KILL(1) AerieBSD 1.0 Refernce Manual KILL(1)

NAME

kill — terminate or signal a process

SYNOPSIS

kill [-s signal_name] pid... kill -l [exit_status] kill -signal_name pid... kill -signal_number pid...

DESCRIPTION

The kill utility sends a signal to the process(es) specified by the pid operand(s). If no signal is specified, SIGTERM is used.

Only the superuser may send signals to other users' processes.

The options are as follows:
-l [exit_status]
Display the name of the signal corresponding to exit_status. exit_status may be the exit status of a command killed by a signal (see the special sh(1) parameter ‘?\&’) or a signal number.

If no operand is given, display the names of all the signals.
-s signal_name
A symbolic signal name specifying the signal to be sent instead of the default SIGTERM.
-signal_name
A symbolic signal name specifying the signal to be sent instead of the default SIGTERM.
-signal_number
A non-negative decimal integer specifying the signal to be sent instead of the default SIGTERM.

The following PIDs have special meanings:
\-1
If superuser, broadcast the signal to all processes; otherwise, broadcast to all processes belonging to the user.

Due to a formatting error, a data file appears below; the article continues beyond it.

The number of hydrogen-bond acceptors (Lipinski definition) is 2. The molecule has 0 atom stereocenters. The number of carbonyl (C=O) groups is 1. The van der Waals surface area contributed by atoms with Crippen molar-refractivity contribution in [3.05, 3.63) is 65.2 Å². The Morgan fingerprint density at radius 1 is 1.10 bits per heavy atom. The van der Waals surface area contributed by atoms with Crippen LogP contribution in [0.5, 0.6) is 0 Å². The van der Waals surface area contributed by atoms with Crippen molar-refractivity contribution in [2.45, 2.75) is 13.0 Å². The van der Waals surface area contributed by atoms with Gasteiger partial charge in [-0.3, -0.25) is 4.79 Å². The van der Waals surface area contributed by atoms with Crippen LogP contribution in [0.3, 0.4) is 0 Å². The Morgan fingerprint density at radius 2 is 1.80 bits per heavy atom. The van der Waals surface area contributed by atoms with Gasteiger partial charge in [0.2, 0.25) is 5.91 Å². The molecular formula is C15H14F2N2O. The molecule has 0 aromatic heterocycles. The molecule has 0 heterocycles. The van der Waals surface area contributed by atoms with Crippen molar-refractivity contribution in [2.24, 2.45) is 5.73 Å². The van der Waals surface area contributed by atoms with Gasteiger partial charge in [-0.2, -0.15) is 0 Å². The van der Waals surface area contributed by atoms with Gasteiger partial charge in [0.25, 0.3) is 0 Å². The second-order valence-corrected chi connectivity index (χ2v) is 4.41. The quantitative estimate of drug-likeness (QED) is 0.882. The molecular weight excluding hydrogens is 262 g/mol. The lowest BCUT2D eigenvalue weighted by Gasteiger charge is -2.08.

\-
Send the signal to all processes within the specified process group.

Some of the more commonly used signals:

1
HUP (hang up)
2
INT (interrupt)
3
QUIT (quit)
6
ABRT (abort)
9
KILL (non-catchable, non-ignorable kill)
14
ALRM (alarm clock)
15
TERM (software termination signal)

For a more complete list, consult the sigaction(2) manual page.

A signal number of 0 (kill \-0 pid) checks the validity of a certain PID, to see if it exists. An exit code of 0 means that the specified process exists.

The kill utility exists as a built-in to most shells; they allow job specifiers of the form “%...” as arguments, so process IDs are not as often used as kill arguments.

EXAMPLES

Forcibly terminate process ID 1234:

     $ kill -9 1234

Send the inetd(8) daemon the hangup signal, instructing it to re-read its configuration from /etc/inetd.conf:

     # kill -HUP `cat /var/run/inetd.pid`

SEE ALSO

csh(1), pkill(1), ps(1), sh(1), kill(2), sigaction(2)

STANDARDS

The kill utility is compliant with the specification.

HISTORY

A kill command appeared in Version 3 AT&T UNIX.


AerieBSD 1.0 Reference Manual August 26 2008 KILL(1)